Total Pageviews

Tuesday, May 17, 2011

Fear of Failing

Fear of Failing
Fear of Being Wrong
Fear of Not Being Good Enough
Fear of Getting Hurt

William Shakespeare put it well: "Our doubts are traitors, and make us lose the good we oft might win, by fearing to attempt."

Another interesting way of looking at Failure: "We learn wisdom from failure much more than success. We often discover what we will do, by finding out what we will not do." -- Samuel Smiles

And a whole bunch more:
"Never let the fear of striking out get in your way." -- George Herman "Babe" Ruth

"Failure teaches success." -- Japanese Saying

"He who fears being conquered is sure of defeat." -- Napoleon Bonaparte

"One who fears failure limits his activities. Failure is only the opportunity to more intelligently begin again." -- Henry Ford

And my favorite:
"What would life be if we had no courage to attempt anything?" -- Vincent van Gogh

I know that I would not be HERE if I had listened to my inner doubting Thomas. I certainly would not be HERE if I had listened to a number of false gods along the way. By false gods, I mean people who should have been real mentors or real teachers and instead were people who tried to project their own worries and doubts and fears onto me (and others). However, at the time they seemed "godly". I always had those inner bells that would go off whenever someone tried to make me feel small or fearful. Others should listen to these bells more often.

By HERE I mean where I am NOW:
1) an associate professor at the Schulich School of Music of McGill University in Montreal Quebec running one of the best opera training programs in the world.
2) the associate director of Janiec Opera Company of Brevard Music Center in North Carolina
3) a stage director who has produced or directed over 24 operas in the last four years
4) a conductor who has waved his hands in operas as diverse as Monteverdi's L'incoronazione di Poppea, Dallapiccola's Il Prigioniero, Mozart's Le Nozze di Figaro, Bartok's Bluebeard's Castle, and Britten's Albert Herring.
5) a respected coach of both opera and musical theatre repertoire who loves both equally!
6) someone who's worked in the business for over half his life and is blessed by friends all over the world.
7) a man married to the most amazingly beautiful woman (who I think is a "Voice Whisperer"), who's also the mother of my amazing sons.
8) a student of religion and philosophy who has the opportunity to try to connect the dots.
9) a pianist who still has a couple of concertos in his fingers, and can still play certain songs from Godspell from memory (yes, it's an accomplishment to hold onto rep from 1982!)
10) someone who recognizes that young people nowadays seem to be FILLED WITH FEAR.

Why am I sensing this fear now more than ever?
Is this just another manifestation of the post 9/11 syndrome that seems to have beset much of the younger generation?
Is it a manifestation of the new generation of mentors and teachers who have decided to teach fear of failure over encouraging their singers to achieve success by allowing failure to happen as a natural part of the process of learning?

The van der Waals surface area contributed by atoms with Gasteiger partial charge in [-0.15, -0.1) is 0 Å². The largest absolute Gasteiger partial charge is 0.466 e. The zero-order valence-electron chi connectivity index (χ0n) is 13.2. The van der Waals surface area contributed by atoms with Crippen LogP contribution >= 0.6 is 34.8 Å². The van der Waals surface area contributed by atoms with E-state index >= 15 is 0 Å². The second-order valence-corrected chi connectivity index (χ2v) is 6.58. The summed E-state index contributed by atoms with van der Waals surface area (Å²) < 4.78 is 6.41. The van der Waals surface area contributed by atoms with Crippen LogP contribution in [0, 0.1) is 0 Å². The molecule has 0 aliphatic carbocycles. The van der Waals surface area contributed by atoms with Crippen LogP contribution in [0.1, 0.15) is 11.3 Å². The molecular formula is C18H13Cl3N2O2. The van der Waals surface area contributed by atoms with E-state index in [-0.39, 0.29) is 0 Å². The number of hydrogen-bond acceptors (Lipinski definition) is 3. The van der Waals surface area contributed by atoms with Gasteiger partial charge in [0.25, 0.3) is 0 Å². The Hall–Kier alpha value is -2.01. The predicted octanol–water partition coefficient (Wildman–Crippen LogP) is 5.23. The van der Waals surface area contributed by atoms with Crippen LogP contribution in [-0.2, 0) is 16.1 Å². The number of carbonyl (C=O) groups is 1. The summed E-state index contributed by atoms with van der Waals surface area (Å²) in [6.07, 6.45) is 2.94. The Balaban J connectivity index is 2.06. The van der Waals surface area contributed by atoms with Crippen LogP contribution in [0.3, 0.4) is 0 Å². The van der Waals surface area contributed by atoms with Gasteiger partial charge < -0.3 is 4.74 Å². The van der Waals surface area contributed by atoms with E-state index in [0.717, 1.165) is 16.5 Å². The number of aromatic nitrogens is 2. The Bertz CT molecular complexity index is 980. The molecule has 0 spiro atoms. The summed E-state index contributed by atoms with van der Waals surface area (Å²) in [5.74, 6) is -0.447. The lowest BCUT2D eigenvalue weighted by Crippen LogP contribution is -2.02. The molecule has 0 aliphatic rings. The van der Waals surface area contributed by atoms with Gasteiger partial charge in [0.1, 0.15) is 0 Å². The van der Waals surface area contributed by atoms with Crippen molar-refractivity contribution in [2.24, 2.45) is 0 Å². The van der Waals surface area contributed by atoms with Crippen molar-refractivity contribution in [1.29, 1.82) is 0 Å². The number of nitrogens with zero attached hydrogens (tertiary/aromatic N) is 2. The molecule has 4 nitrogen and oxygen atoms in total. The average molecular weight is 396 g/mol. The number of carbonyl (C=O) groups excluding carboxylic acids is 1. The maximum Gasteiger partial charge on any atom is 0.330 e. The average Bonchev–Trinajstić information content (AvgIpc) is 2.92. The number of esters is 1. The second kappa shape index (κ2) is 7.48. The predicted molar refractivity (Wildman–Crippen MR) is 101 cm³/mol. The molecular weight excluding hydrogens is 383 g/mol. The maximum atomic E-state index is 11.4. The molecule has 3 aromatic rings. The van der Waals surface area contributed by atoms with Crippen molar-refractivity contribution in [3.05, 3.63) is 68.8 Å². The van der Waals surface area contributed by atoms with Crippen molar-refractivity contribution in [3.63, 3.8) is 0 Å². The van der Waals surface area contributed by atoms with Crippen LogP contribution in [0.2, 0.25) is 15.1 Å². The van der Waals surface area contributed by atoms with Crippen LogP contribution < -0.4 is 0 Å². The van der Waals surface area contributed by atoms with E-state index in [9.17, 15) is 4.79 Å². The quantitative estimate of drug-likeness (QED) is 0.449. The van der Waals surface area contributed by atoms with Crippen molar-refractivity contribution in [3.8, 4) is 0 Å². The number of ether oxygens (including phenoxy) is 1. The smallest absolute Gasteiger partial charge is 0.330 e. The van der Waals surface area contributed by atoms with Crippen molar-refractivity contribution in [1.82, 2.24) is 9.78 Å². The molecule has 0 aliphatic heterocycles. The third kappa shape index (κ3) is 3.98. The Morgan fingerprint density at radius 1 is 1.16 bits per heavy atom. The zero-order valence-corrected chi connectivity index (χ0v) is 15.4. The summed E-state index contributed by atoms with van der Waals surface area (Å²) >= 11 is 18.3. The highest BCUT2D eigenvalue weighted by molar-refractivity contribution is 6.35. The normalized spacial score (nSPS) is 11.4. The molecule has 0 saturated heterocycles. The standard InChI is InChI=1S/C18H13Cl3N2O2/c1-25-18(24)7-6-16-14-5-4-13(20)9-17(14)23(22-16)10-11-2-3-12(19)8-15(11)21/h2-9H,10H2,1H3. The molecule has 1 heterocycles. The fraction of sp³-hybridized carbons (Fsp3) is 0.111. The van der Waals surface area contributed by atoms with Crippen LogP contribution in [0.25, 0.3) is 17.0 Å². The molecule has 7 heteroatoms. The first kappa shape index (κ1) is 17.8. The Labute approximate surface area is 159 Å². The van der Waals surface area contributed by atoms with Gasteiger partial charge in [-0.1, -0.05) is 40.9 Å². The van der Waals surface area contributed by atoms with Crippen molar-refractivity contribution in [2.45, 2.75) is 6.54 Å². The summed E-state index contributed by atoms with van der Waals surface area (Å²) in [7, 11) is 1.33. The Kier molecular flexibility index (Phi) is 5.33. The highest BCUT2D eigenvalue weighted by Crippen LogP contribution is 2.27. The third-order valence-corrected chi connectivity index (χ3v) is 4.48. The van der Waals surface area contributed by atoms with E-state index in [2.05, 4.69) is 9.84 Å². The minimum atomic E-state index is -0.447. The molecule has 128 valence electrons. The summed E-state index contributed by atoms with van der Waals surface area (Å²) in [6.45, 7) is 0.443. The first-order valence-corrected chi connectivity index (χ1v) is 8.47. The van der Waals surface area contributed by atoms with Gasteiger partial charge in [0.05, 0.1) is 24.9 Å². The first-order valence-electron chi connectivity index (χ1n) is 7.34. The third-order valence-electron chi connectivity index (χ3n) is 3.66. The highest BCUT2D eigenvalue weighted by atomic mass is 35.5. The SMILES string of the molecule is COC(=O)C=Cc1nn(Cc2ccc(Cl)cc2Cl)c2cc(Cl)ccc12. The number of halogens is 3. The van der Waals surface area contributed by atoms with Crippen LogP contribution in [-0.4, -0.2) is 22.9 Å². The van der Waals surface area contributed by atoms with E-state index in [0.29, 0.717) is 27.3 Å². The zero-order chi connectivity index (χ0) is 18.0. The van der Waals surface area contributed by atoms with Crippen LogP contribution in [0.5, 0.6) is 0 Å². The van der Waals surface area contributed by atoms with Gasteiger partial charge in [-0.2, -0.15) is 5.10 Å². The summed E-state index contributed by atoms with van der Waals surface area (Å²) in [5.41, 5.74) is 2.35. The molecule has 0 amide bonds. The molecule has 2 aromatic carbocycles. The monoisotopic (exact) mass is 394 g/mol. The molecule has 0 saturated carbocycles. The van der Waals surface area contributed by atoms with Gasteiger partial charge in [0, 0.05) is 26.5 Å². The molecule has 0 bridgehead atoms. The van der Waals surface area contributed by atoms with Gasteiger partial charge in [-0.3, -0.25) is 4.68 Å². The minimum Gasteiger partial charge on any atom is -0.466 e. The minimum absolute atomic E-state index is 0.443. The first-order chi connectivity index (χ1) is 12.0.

How should I try to help?
Do I push an "attempt" onto an obviously fearful student knowing that it'll be a great thing for them to either accomplish or fail?
Do I acquiesce and hope that they'll gain some confidence a little later on - even though I know that opportunities are fleeting and happen so rarely because there are simply too many singers running around who'll take those opportunities away from the fearful?

I'm not sure of the answers - or even if those are the right questions to ponder.

However, I am sure of the fact that those quotes above are TRUE.

I'll end this odd blog of questions and quotes with the following:
Question: Why is it that some see opera as Dangerous?"
Quote: "Opera is Long. Life is Short." -- L.A. Opera tee-shirt

2 comments:

  1. This is an amazing post. I agree with you that we are all full of fear.
    My theory:
    Every day, we are given messages from our colleagues and teachers that less than 1% of us will be able to make a career in opera. At the same time, we are given the message from *some* that the only way we will succeed is if we commit all we have and are to this art form. This is a lethal combination - we all want 'success' so badly, but are told that we likely will not achieve it.

    I think the key to lessening the fear is to take a step back, learn to contribute to the world in other ways than just performing the standard repertoire, and loving the moment. That is what I am trying to do, anyway.

    Thank-you for putting this out into the open and for being one of those amazing teachers that doesn't even bring traditional 'success' into the equation.

    ReplyDelete
  2. Many thanks to you for posting this! Not only is this food for thought with my singing, but also because I've started a new job after 4 months of searching.

    As for my singing - I only truly realized my voice in my 20s, and I was a dramatic soprano. I had a repertoire of audition pieces that rarely failed. Then in fall 2007 I had thyroid surgery, and became fearful of doing too much too soon. As a result, I haven't practiced like I used to, and now (in my late 30s) I've discovered that I'm becoming a mezzo. It's a terrifying prospect to need to find new audition pieces. But after reading this - I will definitely be exploring more options!

    ReplyDelete